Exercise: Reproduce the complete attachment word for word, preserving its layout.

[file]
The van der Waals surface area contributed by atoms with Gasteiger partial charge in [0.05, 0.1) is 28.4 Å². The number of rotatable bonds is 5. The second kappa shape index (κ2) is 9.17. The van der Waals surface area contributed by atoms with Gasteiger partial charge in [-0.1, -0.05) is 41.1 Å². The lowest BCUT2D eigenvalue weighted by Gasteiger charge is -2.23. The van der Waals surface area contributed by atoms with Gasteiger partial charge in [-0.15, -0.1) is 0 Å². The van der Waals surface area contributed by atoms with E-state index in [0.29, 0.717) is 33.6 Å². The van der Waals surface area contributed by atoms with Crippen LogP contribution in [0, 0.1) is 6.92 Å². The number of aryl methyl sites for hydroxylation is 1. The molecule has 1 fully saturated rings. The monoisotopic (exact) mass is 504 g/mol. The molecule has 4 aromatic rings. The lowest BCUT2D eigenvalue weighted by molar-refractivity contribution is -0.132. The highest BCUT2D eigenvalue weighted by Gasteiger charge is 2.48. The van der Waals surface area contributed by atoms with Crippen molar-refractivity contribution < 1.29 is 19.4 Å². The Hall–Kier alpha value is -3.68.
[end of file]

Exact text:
The van der Waals surface area contributed by atoms with Gasteiger partial charge in [0.05, 0.1) is 28.4 Å². The number of rotatable bonds is 5. The second kappa shape index (κ2) is 9.17. The van der Waals surface area contributed by atoms with Gasteiger partial charge in [-0.1, -0.05) is 41.1 Å². The lowest BCUT2D eigenvalue weighted by Gasteiger charge is -2.23. The van der Waals surface area contributed by atoms with Gasteiger partial charge in [-0.15, -0.1) is 0 Å². The van der Waals surface area contributed by atoms with E-state index in [0.29, 0.717) is 33.6 Å². The van der Waals surface area contributed by atoms with Crippen LogP contribution in [0, 0.1) is 6.92 Å². The number of aryl methyl sites for hydroxylation is 1. The molecule has 1 fully saturated rings. The monoisotopic (exact) mass is 504 g/mol. The molecule has 4 aromatic rings. The lowest BCUT2D eigenvalue weighted by molar-refractivity contribution is -0.132. The highest BCUT2D eigenvalue weighted by Gasteiger charge is 2.48. The van der Waals surface area contributed by atoms with Crippen molar-refractivity contribution < 1.29 is 19.4 Å². The Hall–Kier alpha value is -3.68.